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India’s Monsoon Floods Nothing New & Not Caused By Climate Change

November 12, 2014
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By Paul Homewood  


A new paper from Madhav Khandekar, IPCC lead author on extreme weather, has found that recent floods associated with the Indian monsoon are not linked to global warming, and that such events have occurred throughout the 200 year history of the monsoon.



Natural variability trumps human impact




The floods and unfortunate deaths of several dozen people in the Kashmir region of India in September 2014 reignited the debate about increasing human emissions of carbon dioxide and their putative linkage to extreme weather events such as floods, droughts and heat waves. What is missing from many of the media reports and scientific publications on this subject is critical analysis of past weather extremes to determine if there has been an increase in recent years. In this brief report, past floods and droughts in the Indian monsoon are examined carefully and it is shown that such events have occurred throughout the excellent 200-year-long summer monsoon rainfall dataset. It is further documented that such floods and droughts are caused by natural variability of regional and global climate, and not by human carbon dioxide emissions. Improving our understanding of the inter-annual variability of the monsoon and the associated extremes may help reduce damage to infrastructure and loss of life in the future.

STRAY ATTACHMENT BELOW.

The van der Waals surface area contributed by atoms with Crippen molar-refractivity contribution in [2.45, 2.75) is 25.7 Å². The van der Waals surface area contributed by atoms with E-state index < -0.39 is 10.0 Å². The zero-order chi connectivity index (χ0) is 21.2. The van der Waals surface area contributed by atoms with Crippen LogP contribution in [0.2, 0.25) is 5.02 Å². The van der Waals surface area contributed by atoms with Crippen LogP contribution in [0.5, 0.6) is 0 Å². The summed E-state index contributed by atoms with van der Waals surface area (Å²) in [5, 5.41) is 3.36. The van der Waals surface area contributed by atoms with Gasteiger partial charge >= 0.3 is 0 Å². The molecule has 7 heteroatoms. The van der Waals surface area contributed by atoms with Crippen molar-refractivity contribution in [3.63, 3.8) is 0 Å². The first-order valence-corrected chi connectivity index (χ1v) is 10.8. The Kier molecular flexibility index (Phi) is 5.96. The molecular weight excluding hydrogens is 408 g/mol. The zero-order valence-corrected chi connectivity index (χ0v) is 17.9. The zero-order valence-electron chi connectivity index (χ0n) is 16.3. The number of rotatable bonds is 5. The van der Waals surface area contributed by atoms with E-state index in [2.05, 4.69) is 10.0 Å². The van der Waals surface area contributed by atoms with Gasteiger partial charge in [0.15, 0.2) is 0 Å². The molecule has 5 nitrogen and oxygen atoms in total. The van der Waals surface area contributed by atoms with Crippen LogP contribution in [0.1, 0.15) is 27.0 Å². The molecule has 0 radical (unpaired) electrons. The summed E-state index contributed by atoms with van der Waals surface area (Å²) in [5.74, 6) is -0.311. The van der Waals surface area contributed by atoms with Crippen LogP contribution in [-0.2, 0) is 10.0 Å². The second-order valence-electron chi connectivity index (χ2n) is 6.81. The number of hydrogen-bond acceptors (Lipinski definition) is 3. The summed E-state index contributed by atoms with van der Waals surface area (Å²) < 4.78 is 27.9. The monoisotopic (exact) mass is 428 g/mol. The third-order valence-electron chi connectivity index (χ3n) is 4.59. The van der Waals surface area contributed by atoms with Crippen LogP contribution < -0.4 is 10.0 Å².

One Comment
  1. November 12, 2014 10:06 pm

    Reblogged this on the WeatherAction News Blog.

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